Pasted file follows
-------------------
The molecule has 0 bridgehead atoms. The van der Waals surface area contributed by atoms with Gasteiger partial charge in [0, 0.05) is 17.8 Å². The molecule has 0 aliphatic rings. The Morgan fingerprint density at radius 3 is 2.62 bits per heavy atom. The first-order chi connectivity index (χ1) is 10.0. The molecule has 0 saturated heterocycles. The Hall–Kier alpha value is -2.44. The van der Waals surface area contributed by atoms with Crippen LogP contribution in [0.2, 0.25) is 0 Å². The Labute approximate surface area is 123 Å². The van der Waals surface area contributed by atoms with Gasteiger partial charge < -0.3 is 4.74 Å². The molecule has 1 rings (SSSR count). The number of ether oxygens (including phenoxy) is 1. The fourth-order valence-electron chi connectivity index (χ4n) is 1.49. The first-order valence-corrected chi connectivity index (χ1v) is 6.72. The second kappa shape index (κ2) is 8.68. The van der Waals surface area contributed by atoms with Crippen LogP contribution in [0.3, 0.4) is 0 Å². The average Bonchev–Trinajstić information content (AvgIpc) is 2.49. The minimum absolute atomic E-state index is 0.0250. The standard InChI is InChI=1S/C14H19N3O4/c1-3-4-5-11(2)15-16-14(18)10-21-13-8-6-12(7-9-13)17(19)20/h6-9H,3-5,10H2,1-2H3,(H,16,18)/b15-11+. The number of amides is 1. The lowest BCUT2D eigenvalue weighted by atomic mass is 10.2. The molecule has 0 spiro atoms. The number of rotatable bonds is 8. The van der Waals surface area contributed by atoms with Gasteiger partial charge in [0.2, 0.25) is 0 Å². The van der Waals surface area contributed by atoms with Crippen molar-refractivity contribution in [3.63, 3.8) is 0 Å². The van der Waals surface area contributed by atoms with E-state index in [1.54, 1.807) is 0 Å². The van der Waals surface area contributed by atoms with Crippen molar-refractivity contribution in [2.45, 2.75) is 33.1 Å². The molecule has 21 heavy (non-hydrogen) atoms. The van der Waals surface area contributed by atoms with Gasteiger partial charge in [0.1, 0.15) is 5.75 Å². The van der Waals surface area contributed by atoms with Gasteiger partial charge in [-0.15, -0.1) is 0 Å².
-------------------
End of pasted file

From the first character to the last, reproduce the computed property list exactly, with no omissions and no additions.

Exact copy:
The molecule has 0 bridgehead atoms. The van der Waals surface area contributed by atoms with Gasteiger partial charge in [0, 0.05) is 17.8 Å². The molecule has 0 aliphatic rings. The Morgan fingerprint density at radius 3 is 2.62 bits per heavy atom. The first-order chi connectivity index (χ1) is 10.0. The molecule has 0 saturated heterocycles. The Hall–Kier alpha value is -2.44. The van der Waals surface area contributed by atoms with Crippen LogP contribution in [0.2, 0.25) is 0 Å². The Labute approximate surface area is 123 Å². The van der Waals surface area contributed by atoms with Gasteiger partial charge < -0.3 is 4.74 Å². The molecule has 1 rings (SSSR count). The number of ether oxygens (including phenoxy) is 1. The fourth-order valence-electron chi connectivity index (χ4n) is 1.49. The first-order valence-corrected chi connectivity index (χ1v) is 6.72. The second kappa shape index (κ2) is 8.68. The van der Waals surface area contributed by atoms with Crippen LogP contribution in [0.3, 0.4) is 0 Å². The average Bonchev–Trinajstić information content (AvgIpc) is 2.49. The minimum absolute atomic E-state index is 0.0250. The standard InChI is InChI=1S/C14H19N3O4/c1-3-4-5-11(2)15-16-14(18)10-21-13-8-6-12(7-9-13)17(19)20/h6-9H,3-5,10H2,1-2H3,(H,16,18)/b15-11+. The number of amides is 1. The lowest BCUT2D eigenvalue weighted by atomic mass is 10.2. The molecule has 0 spiro atoms. The number of rotatable bonds is 8. The van der Waals surface area contributed by atoms with Gasteiger partial charge in [0.2, 0.25) is 0 Å². The van der Waals surface area contributed by atoms with Crippen molar-refractivity contribution in [3.63, 3.8) is 0 Å². The van der Waals surface area contributed by atoms with E-state index in [1.54, 1.807) is 0 Å². The van der Waals surface area contributed by atoms with Crippen molar-refractivity contribution in [2.45, 2.75) is 33.1 Å². The molecule has 21 heavy (non-hydrogen) atoms. The van der Waals surface area contributed by atoms with Gasteiger partial charge in [0.1, 0.15) is 5.75 Å². The van der Waals surface area contributed by atoms with Gasteiger partial charge in [-0.15, -0.1) is 0 Å².